Anemone / Windflower

Graceful Anemones sway in the breeze, casting an enchanting spell in your garden. Explore their charming, delicate flowers and discover how to cultivate their grace, bringing a touch of whimsy to your outdoor haven.

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Add timeless beauty and grace to gardens and landscapes with windflowers. The Anemone genus contains perennial herbs, commonly called windflowers, that bloom spring, summer, or fall, depending on cultivar, with some varieties blooming spring and fall. Although a diverse group, available in a variety of sizes and in a multitude of colors, windflowers are charming plants that lend timeless beauty and grace to gardens and landscapes. The spring- to summer-blooming types are low-growing ground covers; summer- to fall-flowering types tend to be taller. The flowers look like poppies or daisies and are most often simple singles; however, some varieties feature semidouble or fully double flowers. They come in vibrant jewel-tone colors that include blue, pink, purple, red, white, and yellow green. A favorite of florists, the long-lasting flowers are borne on willowy stems and have a delicate, often crepe papery, appearance that works well in many cut flower displays, from simple posies to dramatic, eclectic, modern, or whimsical mixed bouquets. Left in the garden, they are a valuable food source for bees, butterflies, and beneficial insects.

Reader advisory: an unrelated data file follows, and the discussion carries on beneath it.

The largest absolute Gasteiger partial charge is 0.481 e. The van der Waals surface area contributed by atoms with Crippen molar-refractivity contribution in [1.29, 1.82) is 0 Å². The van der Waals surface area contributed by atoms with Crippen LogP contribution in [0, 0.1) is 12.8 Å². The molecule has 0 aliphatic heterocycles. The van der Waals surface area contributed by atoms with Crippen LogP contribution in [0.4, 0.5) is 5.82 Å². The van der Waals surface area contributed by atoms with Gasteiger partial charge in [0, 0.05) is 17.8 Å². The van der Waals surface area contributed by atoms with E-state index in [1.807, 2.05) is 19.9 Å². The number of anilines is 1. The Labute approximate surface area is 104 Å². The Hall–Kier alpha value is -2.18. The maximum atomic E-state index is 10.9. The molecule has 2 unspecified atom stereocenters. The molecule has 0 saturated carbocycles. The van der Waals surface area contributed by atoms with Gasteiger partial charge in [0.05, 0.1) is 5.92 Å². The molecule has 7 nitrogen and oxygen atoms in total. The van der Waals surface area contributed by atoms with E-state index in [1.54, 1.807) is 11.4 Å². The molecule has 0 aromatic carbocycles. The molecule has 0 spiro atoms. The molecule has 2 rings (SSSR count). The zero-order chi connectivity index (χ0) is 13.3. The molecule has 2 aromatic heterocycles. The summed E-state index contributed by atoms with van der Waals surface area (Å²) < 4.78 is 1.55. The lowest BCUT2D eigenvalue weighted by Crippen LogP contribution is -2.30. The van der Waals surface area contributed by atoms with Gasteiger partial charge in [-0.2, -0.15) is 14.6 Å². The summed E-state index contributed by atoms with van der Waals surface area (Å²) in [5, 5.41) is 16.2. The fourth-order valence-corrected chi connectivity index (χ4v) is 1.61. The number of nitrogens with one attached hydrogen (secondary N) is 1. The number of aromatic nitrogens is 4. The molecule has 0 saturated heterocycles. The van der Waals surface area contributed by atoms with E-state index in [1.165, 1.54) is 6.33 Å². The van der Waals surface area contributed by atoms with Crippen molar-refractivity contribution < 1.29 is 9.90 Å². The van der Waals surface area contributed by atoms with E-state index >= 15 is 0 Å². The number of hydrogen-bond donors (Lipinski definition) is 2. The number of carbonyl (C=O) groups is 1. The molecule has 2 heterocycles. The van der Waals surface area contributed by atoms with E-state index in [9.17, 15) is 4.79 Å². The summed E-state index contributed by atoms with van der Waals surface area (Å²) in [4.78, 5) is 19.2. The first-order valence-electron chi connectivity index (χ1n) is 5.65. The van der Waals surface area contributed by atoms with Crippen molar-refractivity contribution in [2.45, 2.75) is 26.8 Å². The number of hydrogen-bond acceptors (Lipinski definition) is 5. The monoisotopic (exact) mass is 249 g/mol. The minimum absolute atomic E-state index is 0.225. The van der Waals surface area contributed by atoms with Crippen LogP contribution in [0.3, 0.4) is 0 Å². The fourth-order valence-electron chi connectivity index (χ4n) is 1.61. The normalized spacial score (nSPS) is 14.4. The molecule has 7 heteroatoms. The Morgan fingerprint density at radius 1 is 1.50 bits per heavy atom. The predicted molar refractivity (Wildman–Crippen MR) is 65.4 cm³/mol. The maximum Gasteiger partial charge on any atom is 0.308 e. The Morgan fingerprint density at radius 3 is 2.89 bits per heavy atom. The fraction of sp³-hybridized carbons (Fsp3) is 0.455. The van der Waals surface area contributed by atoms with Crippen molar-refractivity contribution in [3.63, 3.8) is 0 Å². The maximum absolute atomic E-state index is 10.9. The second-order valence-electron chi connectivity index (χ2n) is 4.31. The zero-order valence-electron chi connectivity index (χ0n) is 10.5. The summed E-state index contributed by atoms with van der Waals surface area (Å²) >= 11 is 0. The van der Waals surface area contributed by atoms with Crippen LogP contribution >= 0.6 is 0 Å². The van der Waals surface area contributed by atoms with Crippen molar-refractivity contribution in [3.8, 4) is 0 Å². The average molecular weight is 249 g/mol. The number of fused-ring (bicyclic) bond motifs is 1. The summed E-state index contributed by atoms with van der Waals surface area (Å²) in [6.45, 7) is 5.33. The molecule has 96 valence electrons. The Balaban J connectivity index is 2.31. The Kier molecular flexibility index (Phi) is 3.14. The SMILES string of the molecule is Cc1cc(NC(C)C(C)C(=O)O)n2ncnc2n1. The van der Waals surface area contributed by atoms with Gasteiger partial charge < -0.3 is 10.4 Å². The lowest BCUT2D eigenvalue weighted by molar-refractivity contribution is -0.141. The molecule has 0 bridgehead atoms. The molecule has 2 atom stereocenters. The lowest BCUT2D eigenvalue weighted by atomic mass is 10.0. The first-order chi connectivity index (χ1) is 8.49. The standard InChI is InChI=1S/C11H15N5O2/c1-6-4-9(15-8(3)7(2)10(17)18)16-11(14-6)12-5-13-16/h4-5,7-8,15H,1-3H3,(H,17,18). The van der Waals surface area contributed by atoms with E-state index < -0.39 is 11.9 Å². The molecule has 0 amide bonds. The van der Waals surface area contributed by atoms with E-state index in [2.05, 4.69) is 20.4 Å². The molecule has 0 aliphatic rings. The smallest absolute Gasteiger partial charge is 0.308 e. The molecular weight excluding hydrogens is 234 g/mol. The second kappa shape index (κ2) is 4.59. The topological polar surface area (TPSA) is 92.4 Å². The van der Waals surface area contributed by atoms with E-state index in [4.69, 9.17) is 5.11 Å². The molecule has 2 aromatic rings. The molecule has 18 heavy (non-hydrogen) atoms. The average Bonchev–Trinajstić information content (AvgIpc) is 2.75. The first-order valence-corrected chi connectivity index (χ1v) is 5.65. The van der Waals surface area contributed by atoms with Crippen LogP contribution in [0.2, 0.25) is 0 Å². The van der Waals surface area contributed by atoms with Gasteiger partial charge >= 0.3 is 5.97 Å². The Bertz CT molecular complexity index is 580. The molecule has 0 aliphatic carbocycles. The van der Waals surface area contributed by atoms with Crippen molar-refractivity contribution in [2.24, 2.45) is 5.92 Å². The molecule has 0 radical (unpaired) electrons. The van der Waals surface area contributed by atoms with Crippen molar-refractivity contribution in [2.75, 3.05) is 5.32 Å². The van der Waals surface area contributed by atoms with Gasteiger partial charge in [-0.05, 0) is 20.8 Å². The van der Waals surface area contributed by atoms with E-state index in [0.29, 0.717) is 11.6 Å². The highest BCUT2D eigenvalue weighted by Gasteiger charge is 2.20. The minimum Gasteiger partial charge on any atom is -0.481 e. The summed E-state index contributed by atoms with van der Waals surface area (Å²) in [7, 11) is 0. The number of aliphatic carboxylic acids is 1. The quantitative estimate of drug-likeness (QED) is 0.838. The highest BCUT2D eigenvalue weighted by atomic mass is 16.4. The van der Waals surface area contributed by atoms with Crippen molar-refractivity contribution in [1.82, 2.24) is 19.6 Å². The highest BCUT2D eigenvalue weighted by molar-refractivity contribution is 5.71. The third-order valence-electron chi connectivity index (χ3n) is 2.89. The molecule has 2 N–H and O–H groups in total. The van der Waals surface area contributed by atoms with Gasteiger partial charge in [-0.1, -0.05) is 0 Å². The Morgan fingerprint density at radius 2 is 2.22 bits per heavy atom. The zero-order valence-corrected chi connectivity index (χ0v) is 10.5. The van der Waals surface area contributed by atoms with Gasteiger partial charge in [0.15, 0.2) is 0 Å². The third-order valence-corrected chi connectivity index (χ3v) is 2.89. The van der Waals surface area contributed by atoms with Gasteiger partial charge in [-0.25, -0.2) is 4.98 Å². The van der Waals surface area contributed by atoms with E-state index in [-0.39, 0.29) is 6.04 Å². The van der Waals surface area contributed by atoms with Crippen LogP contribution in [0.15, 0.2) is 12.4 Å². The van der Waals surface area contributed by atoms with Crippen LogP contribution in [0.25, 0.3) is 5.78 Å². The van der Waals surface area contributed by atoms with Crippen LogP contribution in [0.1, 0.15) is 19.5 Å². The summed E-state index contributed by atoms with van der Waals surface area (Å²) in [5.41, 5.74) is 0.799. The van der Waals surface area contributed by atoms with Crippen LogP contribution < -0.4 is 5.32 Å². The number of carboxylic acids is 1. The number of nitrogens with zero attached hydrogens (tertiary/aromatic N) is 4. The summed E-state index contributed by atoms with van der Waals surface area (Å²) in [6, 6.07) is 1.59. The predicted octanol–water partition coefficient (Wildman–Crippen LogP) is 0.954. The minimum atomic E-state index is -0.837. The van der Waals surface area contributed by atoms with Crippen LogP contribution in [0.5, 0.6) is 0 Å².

Anemone is a genus of about 120 species, many native to North America, occurring most commonly in woodlands and meadows, where they spread and naturalize over time to form large colonies that are typically undisturbed by deer or rabbits. A. coronaria (poppy anemone) is one of the best-known spring-blooming species. A. hupehensis var. japonica (Japanese anemone or Chinese anemone) is considered by many to be the “best of the fall flowers” and is typically taller than species plants, making it a favorite for borders in late summer to early fall. Other notable varieties for home gardens include A. blanda (Grecian windflower), A. nemerosa (European wood anemone), A. sylvestris (snowdrop windflower), and A. tomentosa (Japanese anemone or windflower).

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